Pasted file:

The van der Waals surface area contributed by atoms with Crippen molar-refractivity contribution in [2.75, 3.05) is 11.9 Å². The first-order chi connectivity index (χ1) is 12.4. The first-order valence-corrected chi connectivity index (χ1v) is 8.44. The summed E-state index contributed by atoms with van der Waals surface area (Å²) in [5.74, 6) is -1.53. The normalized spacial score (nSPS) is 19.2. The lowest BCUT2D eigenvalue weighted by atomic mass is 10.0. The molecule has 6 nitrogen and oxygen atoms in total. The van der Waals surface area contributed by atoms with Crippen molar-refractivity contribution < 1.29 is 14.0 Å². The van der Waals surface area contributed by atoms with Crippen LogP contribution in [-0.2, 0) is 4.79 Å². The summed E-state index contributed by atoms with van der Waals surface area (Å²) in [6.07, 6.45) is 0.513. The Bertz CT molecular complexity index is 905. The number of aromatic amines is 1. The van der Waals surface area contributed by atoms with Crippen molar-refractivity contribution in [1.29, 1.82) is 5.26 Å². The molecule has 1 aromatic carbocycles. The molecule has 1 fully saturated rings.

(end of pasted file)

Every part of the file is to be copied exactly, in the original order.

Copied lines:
The van der Waals surface area contributed by atoms with Crippen molar-refractivity contribution in [2.75, 3.05) is 11.9 Å². The first-order chi connectivity index (χ1) is 12.4. The first-order valence-corrected chi connectivity index (χ1v) is 8.44. The summed E-state index contributed by atoms with van der Waals surface area (Å²) in [5.74, 6) is -1.53. The normalized spacial score (nSPS) is 19.2. The lowest BCUT2D eigenvalue weighted by atomic mass is 10.0. The molecule has 6 nitrogen and oxygen atoms in total. The van der Waals surface area contributed by atoms with Crippen molar-refractivity contribution < 1.29 is 14.0 Å². The van der Waals surface area contributed by atoms with Crippen LogP contribution in [-0.2, 0) is 4.79 Å². The summed E-state index contributed by atoms with van der Waals surface area (Å²) in [6.07, 6.45) is 0.513. The Bertz CT molecular complexity index is 905. The number of aromatic amines is 1. The van der Waals surface area contributed by atoms with Crippen molar-refractivity contribution in [1.29, 1.82) is 5.26 Å². The molecule has 1 aromatic carbocycles. The molecule has 1 fully saturated rings.